3 Factors that Impact a Mesothelioma Prognosis
Receiving the news that you have malignant pleural mesothelioma can be overwhelming, but knowing your diagnosis is a positive first step in fighting the battle. Next, your team of healthcare providers need to determine how extensive your disease is. This will help them decide which treatments are the most appropriate for you and which ones are not worth the expense and side effects.
At Kazan Law, we try to keep up with the latest medical developments. We know that when it comes to forming prognoses of cancer patients, doctors often rely on staging systems that describe the physical extent of the malignancy. However, when it comes to mesothelioma, arriving at an opinion may be more challenging. One team of scientists from Rome decided to comb through the various prognostic factors that researchers studied throughout the years and published their review in the journal Oncology.
Staging systems are inadequate
There are several treatment options for mesothelioma patients: chemotherapy, radiation therapy, surgery or a combination of any of these. Deciding which regimen to undergo depends partly on how advanced the disease is.
Experts from the National Cancer Institute say that surgical options – either extrapleural pneumonectomy or pleurectomy/decortication – are typically only recommended for patients who are in stage I of the disease. This means that the cancerous tissue is limited to certain areas of the chest lining. For stages II-IV, radiation or chemotherapy are often prescribed. However, some patients may still be eligible for pleurectomy/decortication.
The options for patients who have recurrent mesothelioma are mostly limited to participating in a clinical trial.
One problem with the staging system for mesothelioma is that, by the time patients are diagnosed, the disease is usually in its advanced stages. This underscores the need for better techniques to identify the disease and determine its extent.
Reviewers go from macro to micro
Although cancer prognoses often rely on staging systems, the amount of information that can describe mesothelioma is more vast than some medical professionals may know. The review recently published in Oncology grouped the various predictive factors of this disease into three main groups:
- Clinical factors. These include sex, age, extent of asbestos exposure, symptom severity, performance status, radiological imaging, blood cell abnormalities, enzyme abnormalities and the presence of certain proteins in the blood serum. Additionally, both patients’ cancer staging and their responses to treatment may also impact their prognoses.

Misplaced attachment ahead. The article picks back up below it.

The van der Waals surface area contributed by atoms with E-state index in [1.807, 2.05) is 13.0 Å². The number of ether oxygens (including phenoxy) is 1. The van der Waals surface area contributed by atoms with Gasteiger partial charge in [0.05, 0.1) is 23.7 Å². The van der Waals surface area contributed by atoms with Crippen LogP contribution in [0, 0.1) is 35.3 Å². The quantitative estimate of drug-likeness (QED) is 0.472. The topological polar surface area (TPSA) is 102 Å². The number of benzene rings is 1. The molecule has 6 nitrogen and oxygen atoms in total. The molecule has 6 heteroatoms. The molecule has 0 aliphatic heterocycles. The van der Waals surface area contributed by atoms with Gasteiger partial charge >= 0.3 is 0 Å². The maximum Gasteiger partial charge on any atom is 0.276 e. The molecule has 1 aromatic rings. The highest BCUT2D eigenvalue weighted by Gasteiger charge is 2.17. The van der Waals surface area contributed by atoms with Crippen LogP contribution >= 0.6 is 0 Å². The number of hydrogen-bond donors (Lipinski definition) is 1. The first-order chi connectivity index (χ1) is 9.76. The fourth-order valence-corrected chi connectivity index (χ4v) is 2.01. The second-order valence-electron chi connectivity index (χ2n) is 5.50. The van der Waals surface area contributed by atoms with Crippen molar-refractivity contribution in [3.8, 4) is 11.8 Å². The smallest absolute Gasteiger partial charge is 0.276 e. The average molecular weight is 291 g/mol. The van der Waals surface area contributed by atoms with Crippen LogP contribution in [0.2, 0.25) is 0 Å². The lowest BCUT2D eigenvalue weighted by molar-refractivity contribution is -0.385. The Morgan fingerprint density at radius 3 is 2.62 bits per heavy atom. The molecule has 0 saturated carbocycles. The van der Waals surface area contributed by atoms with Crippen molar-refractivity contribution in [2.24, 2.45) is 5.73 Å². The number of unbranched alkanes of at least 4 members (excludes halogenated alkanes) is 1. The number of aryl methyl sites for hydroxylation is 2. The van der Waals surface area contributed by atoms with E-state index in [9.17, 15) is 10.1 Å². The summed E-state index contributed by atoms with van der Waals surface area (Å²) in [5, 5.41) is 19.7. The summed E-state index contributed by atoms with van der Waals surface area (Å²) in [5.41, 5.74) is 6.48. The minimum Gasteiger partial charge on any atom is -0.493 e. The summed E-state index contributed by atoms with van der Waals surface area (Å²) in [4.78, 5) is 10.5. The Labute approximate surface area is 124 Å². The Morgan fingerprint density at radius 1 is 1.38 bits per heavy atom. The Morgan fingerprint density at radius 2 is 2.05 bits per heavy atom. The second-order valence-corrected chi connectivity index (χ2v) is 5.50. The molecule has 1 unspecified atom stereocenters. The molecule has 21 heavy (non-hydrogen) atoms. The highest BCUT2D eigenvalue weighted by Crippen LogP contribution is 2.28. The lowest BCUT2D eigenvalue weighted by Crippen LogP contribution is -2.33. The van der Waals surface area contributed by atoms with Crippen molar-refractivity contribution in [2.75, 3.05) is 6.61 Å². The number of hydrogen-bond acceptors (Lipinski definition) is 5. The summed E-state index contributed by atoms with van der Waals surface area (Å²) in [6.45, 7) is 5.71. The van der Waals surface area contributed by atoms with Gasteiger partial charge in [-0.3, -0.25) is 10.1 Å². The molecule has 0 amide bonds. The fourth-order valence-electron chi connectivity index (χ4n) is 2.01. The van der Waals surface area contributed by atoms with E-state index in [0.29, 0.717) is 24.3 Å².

- Genetic factors. Although asbestos exposure is the only known direct cause of mesothelioma, the carcinogen interacts with a unique set of genes in each patient. Prognoses may depend in part on the presence of mutations in individuals. Furthermore, the severity of a disease can be affected by mechanisms in the cells that control how certain genes are expressed.
- Molecular pathway factors. The way in which the machinery in your cells behaves can influence how well the diseased tissue thrives. For example, most healthy cells are programmed to die after a certain time, or after an extensive amount of damage takes place. It is not uncommon for cancerous cells to be missing this mechanism for cell death.
The Environmental Working Group estimates that mesothelioma claims the lives of more than 2,500 individuals in the U.S. every year. Having more effective methods of forming prognoses can help doctors decide which patients are eligible for certain treatments, including those that are more targeted.
“Until the suggested novel gene and immunologic therapies have demonstrated their effectiveness, the best approach that can be offered to patients remains as extensive a surgical cytoreduction as possible, followed by adjuvant chemo- and radiotherapy,” the reviewers wrote. “Still, an adequate knowledge and evaluation of prognostic factors can help in defining the multidisciplinary approach to therapy in order to reduce the mortality from this lethal disease.”